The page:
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Cross-reactive antigens and lectin as determinants of symbiotic specificity in the Rhizobium-clover association.

  • Dazzo, F B
  • Hubbell, D H
Published Article
Applied microbiology
Publication Date
Dec 01, 1975
PMID: 55100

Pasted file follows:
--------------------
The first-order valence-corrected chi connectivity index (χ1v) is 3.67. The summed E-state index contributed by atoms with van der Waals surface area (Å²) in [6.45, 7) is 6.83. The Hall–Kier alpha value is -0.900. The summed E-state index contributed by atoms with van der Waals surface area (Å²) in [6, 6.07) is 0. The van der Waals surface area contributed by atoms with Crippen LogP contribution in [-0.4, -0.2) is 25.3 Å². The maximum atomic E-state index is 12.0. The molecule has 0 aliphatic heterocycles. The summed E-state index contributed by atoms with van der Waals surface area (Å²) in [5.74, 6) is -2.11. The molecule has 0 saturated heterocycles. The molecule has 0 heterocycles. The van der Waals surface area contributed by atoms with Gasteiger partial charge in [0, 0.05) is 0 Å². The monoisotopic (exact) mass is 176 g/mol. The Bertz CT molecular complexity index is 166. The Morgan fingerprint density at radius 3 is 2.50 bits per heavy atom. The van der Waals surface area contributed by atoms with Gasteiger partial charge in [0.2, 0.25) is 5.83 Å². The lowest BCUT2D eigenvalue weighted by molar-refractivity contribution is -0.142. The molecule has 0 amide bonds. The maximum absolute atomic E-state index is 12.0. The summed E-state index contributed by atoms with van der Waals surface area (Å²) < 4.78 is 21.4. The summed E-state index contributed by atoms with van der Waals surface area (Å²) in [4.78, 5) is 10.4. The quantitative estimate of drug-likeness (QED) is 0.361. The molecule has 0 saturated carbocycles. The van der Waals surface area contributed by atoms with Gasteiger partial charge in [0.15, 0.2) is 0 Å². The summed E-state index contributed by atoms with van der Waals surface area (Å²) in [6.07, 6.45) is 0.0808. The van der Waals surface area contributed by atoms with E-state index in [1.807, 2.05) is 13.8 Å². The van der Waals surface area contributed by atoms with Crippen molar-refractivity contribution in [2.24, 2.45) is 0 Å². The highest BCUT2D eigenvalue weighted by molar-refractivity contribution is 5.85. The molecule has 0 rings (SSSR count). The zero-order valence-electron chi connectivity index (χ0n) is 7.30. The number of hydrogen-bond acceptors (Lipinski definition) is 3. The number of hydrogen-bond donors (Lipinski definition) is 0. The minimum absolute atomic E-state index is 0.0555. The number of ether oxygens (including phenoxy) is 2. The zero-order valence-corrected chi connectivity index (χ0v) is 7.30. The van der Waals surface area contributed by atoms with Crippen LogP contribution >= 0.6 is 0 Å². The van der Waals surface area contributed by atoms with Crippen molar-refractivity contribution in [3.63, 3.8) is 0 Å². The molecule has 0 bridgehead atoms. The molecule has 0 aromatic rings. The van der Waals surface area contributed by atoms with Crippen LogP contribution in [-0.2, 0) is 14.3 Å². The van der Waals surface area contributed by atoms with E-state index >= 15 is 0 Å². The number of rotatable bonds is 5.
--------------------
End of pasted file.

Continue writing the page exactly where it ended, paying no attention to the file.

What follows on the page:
Cross-reactive antigens of clover roots and Rhizobium trifolii were detected on their cell surfaces by tube agglutination, immunofluorescent, and radioimmunoassay techniques. Anti-clover root antiserum had a higher agglutinating titer with infective strains of R. trifolii than with noninfective strains. The root antiserum previously adsorbed with noninfective R. trifolii cells remained reactive only with infective cells, including infective revertants. When adsorbed with infective cells, the root antiserum was reactive with neither infective nor noninfective cells. Other Rhizobium species incapable of infecting clover did not demonstrate surface antigens cross-reactive with clover. Radioimmunoassay indicated twice as much antigenic cross-reactivity of clover roots and R. trifolii 403 (infective) than R. trifolii Bart A (noninfective). Immunofluorescence with anti-R. trifolii (infective) antiserum was detected on the exposed surface of the root epidermal cells and diminished at the root meristem. The immunofluorescent crossreaction on clover roots was totally removed by adsorption of anti-R. trifolii (infective) antiserum with encapsulated infective cells but not with noninfective cells. The cross-reactive capsular antigens from R. trifolii strains were extracted and purified. The ability of these antigens to induce clover root hair deformation was much greater when they were obtained from the infective than noninfective strains. The cross-reactive capsular antigen of R. trifolii 403 was characterized as a high-molecular-weight (greater than 4.6 times 10(6) daltons), beta-linked, acidic heteropolysaccharide containing 2-deoxyglucose, galactose, glucose, and glucuronic acid. A soluble, nondialyzable, substance (clover lectin) capable of binding to the cross-reactive antigen and agglutinating only infective cells of R. trifolii was extracted from white clover seeds. This lectin was sensitive to heat, Pronase, and trypsin. inhibition studies indicated that 2-deoxyglucose was the most probable haptenic determinant of the cross-reactive capsular antigen capable of binding to the root antiserum and the clover lectin. A model is proposed suggesting the preferential adsorption of infective versus noninfective cells of R. trifolii on the surface of clover roots by a cross-bridging of their common surface antigens with a multivalent clover lectin.

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